13 February 2013
The Health Secretary Jeremy Hunt has warned against bringing more regulation into the NHS after the findings of the Francis report which recommended 290 changes to the health service.
In an apparent rebuttal of the main points of the Francis report, Hunt said at an event held by the Reform think tank that it was impossible to impose a care and compassion diktat on the NHS from "on high" by regulators or politicians. Indeed, there was already regulatory madness in the service and following Francis he did not want the NHS to fall into an "elephant trap" of more even regulation.
Hunt told the tale of the chief executive of one of the country's best teaching hospitals who worked out it would take her 38 hours a week to attend all the external meetings she was asked to go to, most of which have nothing to do with patient care. And he mentioned foundation trusts having 60 different regulatory, licensing, commissioning and public scrutiny authorities to report to and comply with.
Hunt also announced that Mike Farrar, the chief executive of the NHS Confederation, would be tasked with looking into how joint inspections and shared information could improve clinical outcomes and free up more time to care.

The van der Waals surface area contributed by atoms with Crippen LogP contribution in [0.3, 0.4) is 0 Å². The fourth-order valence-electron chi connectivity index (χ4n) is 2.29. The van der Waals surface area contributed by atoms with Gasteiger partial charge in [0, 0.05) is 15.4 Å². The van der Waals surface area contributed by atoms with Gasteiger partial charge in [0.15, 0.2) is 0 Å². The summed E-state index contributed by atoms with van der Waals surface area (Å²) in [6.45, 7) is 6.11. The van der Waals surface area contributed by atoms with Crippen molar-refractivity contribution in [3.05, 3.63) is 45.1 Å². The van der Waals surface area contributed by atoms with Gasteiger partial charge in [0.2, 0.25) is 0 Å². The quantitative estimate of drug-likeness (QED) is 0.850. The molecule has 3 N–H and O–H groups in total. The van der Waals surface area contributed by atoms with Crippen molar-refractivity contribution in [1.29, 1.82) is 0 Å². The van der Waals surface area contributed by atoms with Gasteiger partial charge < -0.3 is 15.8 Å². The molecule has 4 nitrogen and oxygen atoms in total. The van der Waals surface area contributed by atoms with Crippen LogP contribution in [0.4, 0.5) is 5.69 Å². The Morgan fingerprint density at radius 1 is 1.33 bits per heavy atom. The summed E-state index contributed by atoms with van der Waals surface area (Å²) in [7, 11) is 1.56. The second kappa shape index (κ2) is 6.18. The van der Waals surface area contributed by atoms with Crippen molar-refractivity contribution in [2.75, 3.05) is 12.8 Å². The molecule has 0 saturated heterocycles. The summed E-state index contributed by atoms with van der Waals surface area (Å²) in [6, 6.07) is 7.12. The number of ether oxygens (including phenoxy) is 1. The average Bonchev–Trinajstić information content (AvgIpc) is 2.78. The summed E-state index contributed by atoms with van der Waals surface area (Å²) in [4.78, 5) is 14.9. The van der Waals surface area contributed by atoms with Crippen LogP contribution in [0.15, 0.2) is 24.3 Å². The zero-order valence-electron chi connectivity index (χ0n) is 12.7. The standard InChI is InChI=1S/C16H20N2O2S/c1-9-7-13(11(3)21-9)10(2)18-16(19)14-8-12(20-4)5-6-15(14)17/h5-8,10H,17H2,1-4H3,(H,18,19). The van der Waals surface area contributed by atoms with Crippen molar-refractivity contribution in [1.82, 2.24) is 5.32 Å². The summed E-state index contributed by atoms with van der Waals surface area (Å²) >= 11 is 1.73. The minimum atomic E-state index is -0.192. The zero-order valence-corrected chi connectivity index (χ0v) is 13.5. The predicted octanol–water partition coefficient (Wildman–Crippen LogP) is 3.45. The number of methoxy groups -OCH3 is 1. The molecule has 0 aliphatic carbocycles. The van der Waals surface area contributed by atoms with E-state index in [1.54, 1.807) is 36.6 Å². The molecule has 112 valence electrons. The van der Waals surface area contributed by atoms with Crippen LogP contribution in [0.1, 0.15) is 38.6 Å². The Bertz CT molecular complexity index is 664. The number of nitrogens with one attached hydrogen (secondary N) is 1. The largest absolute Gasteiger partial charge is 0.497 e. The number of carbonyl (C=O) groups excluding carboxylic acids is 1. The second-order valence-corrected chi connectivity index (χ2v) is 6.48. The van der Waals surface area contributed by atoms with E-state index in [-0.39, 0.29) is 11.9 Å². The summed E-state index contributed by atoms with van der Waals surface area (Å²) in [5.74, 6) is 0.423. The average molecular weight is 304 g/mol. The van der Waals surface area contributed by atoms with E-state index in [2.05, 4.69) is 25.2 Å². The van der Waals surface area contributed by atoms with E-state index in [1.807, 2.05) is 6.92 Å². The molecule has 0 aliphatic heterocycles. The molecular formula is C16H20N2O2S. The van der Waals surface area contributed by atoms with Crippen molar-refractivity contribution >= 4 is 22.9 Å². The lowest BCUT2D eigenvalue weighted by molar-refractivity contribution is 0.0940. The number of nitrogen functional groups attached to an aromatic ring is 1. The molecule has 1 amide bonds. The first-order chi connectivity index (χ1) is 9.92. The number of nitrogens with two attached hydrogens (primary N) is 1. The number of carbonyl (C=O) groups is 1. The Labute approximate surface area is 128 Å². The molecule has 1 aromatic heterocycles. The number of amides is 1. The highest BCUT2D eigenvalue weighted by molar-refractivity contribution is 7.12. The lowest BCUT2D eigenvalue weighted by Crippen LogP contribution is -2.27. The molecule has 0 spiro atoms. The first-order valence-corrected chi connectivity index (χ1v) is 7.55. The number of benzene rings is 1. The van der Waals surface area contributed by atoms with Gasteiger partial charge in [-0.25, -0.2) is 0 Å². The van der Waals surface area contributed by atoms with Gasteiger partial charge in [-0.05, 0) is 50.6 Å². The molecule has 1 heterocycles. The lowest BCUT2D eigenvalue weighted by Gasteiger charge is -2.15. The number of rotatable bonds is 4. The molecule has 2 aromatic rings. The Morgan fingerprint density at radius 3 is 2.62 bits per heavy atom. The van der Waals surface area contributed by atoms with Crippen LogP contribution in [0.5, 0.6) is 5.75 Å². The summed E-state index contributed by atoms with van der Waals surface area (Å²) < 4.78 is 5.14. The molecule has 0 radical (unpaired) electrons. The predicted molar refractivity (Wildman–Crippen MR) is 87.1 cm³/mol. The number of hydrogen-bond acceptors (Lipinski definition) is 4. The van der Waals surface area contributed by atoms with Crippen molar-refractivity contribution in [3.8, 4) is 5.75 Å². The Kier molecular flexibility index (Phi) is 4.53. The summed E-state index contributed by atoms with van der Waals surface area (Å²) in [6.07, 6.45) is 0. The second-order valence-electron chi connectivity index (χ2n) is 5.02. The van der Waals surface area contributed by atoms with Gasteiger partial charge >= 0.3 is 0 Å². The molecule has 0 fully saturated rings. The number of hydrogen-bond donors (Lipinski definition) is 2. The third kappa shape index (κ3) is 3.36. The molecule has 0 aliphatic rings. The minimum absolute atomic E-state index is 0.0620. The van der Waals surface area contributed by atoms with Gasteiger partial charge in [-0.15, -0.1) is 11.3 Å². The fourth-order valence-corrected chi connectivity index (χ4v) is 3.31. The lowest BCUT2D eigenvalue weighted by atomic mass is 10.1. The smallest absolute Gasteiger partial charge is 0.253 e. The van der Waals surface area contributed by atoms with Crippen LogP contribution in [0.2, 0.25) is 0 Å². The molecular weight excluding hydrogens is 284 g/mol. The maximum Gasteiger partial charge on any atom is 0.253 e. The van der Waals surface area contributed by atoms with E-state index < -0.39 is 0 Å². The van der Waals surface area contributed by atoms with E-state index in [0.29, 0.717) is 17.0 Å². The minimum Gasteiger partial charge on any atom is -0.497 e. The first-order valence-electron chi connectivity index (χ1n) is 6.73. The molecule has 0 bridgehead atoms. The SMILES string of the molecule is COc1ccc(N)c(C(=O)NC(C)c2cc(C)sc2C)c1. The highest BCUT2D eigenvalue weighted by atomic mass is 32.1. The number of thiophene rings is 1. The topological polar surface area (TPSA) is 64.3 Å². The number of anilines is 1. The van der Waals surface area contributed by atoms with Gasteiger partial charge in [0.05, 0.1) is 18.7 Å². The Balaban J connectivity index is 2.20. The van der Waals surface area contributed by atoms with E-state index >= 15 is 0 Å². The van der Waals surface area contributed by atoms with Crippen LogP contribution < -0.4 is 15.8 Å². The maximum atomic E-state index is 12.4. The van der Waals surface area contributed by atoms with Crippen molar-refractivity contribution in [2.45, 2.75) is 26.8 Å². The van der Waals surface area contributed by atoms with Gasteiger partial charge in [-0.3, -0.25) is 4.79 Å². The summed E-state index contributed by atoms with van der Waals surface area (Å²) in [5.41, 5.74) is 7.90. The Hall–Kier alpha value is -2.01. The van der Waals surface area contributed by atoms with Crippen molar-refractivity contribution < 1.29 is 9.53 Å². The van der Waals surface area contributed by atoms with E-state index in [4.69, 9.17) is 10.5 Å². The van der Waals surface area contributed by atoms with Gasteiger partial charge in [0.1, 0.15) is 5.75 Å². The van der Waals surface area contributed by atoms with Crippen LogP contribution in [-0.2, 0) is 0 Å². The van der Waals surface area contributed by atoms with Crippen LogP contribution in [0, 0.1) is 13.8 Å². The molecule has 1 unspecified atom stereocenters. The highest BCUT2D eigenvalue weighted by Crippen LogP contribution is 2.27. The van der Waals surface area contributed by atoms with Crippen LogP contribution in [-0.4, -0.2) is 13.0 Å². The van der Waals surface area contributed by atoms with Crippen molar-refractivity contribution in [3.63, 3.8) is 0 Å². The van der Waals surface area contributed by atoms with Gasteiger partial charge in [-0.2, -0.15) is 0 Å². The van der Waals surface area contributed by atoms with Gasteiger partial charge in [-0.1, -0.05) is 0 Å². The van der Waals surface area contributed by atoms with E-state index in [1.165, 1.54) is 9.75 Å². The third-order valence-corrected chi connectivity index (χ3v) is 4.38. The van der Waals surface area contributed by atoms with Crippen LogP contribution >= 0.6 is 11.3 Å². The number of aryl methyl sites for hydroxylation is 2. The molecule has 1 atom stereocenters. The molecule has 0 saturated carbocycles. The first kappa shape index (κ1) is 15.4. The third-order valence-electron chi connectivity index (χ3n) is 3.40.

David Downing, director of health at SAS UK, said that for Jeremy Hunt's reform to achieve the success he hoped, the public sector would need to break free of its restrictive mentality towards data. It must differentiate between the use of named patient data – which requires consent – and anonymous, aggregated data, which can improve understanding of patients' conditions to enable earlier intervention or worst case scenario planning.
"While consent and transparency about how insights being shared are important issues," he said, "they should not be a barrier to improvements in care. By breaking down data silos within the NHS and applying analytics to patient data, it could deliver on its aims of improving patient care and integrating care across different organisations.
"Anonymous, aggregated data has the power to inform the commissioners making policies, arm front-line health professionals with crucial insights and transform the quality of public health services in line with the health secretary's ambitions."